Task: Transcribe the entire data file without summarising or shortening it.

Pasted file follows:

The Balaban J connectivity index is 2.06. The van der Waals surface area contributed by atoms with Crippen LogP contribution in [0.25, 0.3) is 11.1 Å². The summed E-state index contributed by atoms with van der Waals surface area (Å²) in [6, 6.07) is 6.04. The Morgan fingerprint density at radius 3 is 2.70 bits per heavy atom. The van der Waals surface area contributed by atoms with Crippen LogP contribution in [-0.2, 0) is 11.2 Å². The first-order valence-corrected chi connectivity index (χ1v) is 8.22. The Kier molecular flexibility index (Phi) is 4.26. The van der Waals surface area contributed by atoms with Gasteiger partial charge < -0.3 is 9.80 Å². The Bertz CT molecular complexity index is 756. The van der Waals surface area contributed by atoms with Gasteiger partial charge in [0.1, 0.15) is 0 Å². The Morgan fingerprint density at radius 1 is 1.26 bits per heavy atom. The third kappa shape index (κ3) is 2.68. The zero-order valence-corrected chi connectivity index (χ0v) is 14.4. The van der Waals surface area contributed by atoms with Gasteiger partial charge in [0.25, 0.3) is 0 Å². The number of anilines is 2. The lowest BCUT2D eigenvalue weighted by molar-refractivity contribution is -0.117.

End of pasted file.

The Balaban J connectivity index is 2.06. The van der Waals surface area contributed by atoms with Crippen LogP contribution in [0.25, 0.3) is 11.1 Å². The summed E-state index contributed by atoms with van der Waals surface area (Å²) in [6, 6.07) is 6.04. The Morgan fingerprint density at radius 3 is 2.70 bits per heavy atom. The van der Waals surface area contributed by atoms with Crippen LogP contribution in [-0.2, 0) is 11.2 Å². The first-order valence-corrected chi connectivity index (χ1v) is 8.22. The Kier molecular flexibility index (Phi) is 4.26. The van der Waals surface area contributed by atoms with Gasteiger partial charge < -0.3 is 9.80 Å². The Bertz CT molecular complexity index is 756. The van der Waals surface area contributed by atoms with Gasteiger partial charge in [0.1, 0.15) is 0 Å². The Morgan fingerprint density at radius 1 is 1.26 bits per heavy atom. The third kappa shape index (κ3) is 2.68. The zero-order valence-corrected chi connectivity index (χ0v) is 14.4. The van der Waals surface area contributed by atoms with Gasteiger partial charge in [0.25, 0.3) is 0 Å². The number of anilines is 2. The lowest BCUT2D eigenvalue weighted by molar-refractivity contribution is -0.117.